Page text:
Internet of Things in simple terms: a network of devices, appliance and other items connected to the internet and able to exchange data.
First invented in 2008 to power cryptocurrency Bitcoin, Blockchain is a restricted database that operates as a digital ledger of transactions. Just as regular businesses keep records of the monies coming in and going out, users of cryptocurrencies also need to record all of their own transactions.
The key difference is that blockchain is a decentralised, open-access ledger that has records which are permanent and verifiable by the network of users meaning that everyone can view past transactions.
One of the smartest things about blockchain technology is that it comes with trust built-in. If cryptocurrencies come into common usage, then a supermarket, for example, doesn’t need to ask the like of Visa to check the transaction; the money is sent directly to the supermarket, just like with cash, ensuring a transfer can only happen if there is money in the account.
Blockchain in simple terms: a continuously growing list of records or ‘blocks’ that are linked and secured by cryptography coding.
The General Data Protection Regulation (GDPR) is the result of four years’ work by the EU in an attempt to bring data protection legislation into line with new, previously unforeseen ways that data is now used.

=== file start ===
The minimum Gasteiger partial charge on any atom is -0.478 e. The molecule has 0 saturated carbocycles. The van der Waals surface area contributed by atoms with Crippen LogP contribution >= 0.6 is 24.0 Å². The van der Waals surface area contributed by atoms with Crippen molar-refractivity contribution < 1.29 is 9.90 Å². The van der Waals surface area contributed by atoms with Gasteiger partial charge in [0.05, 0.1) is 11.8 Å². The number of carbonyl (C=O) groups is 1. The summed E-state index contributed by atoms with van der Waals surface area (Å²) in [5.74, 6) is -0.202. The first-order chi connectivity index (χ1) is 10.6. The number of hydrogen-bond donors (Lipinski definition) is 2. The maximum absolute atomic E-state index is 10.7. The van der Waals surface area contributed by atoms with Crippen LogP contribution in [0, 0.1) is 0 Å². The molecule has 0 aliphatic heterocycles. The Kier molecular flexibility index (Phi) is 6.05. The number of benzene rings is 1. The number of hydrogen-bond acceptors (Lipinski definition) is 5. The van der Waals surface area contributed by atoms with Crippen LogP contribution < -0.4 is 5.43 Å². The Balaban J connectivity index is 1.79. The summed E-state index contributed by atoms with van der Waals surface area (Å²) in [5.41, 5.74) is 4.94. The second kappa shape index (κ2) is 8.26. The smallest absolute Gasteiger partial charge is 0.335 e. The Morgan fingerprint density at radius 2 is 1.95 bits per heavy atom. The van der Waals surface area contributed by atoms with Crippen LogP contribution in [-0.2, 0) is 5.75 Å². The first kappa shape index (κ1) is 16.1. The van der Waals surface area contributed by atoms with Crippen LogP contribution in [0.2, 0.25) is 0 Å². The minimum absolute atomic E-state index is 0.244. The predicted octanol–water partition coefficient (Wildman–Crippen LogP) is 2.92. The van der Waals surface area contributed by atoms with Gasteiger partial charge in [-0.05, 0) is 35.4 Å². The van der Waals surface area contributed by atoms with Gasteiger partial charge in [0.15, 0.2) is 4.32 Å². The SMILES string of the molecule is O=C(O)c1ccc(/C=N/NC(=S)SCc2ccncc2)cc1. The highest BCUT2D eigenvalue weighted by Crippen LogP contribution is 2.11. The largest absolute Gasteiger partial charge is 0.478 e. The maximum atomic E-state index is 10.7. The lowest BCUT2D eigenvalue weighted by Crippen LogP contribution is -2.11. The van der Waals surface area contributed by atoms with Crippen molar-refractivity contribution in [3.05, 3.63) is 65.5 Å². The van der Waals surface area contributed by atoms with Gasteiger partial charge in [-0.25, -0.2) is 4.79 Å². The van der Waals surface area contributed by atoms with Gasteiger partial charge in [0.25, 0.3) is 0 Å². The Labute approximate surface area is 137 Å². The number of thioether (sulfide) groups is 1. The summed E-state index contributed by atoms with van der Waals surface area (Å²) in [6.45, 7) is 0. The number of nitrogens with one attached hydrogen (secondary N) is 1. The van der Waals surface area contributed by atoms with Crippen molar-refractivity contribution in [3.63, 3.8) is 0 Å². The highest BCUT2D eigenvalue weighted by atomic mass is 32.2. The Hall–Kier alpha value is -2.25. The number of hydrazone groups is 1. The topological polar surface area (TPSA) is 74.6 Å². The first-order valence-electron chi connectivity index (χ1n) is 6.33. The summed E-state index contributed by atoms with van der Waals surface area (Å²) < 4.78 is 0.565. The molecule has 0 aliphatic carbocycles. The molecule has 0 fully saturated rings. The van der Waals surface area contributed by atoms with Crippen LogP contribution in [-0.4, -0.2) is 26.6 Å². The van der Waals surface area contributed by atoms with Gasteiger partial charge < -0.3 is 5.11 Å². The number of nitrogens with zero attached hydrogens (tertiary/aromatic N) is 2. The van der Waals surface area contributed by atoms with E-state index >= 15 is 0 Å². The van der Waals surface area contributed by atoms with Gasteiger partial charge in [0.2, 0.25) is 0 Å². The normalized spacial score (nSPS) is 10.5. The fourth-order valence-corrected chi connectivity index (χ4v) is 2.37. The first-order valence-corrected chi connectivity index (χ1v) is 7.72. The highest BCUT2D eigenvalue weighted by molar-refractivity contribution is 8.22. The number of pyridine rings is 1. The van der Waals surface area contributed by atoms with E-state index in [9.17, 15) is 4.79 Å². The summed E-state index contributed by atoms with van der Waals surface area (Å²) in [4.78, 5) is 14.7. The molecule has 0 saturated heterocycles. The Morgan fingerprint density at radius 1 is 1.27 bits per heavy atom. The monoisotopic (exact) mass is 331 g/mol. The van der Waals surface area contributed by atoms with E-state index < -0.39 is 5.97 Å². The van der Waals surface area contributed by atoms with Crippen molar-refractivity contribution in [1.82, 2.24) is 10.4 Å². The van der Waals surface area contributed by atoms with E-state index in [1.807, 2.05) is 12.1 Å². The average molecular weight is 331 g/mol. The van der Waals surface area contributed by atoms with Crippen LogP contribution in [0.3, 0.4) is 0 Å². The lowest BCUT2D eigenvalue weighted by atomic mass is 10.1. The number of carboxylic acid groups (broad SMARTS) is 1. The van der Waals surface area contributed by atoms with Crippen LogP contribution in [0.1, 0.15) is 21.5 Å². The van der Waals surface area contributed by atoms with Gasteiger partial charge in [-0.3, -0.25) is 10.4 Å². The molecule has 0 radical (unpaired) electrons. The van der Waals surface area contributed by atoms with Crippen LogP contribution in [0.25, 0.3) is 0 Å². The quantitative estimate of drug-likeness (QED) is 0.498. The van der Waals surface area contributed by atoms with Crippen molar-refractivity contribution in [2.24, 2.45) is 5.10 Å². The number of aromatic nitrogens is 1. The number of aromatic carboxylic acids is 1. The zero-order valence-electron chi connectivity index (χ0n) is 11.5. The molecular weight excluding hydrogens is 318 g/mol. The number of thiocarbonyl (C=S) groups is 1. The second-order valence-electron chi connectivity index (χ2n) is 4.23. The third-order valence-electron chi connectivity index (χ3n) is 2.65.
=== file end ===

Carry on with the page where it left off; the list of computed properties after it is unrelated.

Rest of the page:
Its inception date is set for May 25, 2018, thus replacing the UK’s current 1998 Data Protection Act. The main intent of the GDPR is to give individuals more control over their personal data; impose stricter rules on the companies that handle it and make sure effectively and safely process the influx of data that is being produced.
GDPR’s biggest stipulations surround tougher penalties for non-compliance. Fines of up to 4% of annual revenue or 20 million euros (whichever is greater) and for smaller businesses this could mean the difference between make or break.
GDPR in simple terms: a regulation by which European Parliament intends to unite and strengthen data protection for EU residents.
The Markets in Financial Instruments Directive (MiFID II) was actually implemented on January 3 this year and affects businesses operating within the financial services sector.
Building on the foundation of the original MiFID regulation which was introduced in 2004, MiFID II is designed to take account of changes that have occurred within the trading environment since. It also aims to improve the functioning of financial markets by making them more efficient, more resilient and more transparent in the aftermath of the 2009 global financial crisis.
MiFID II’s biggest change surrounds the requirement for the recording of all telephone calls and SMS messages between advisors and clients. This means that businesses within the financial sector were required to more competently manage risk, regulation and compliance changes through the investment in call recording technologies.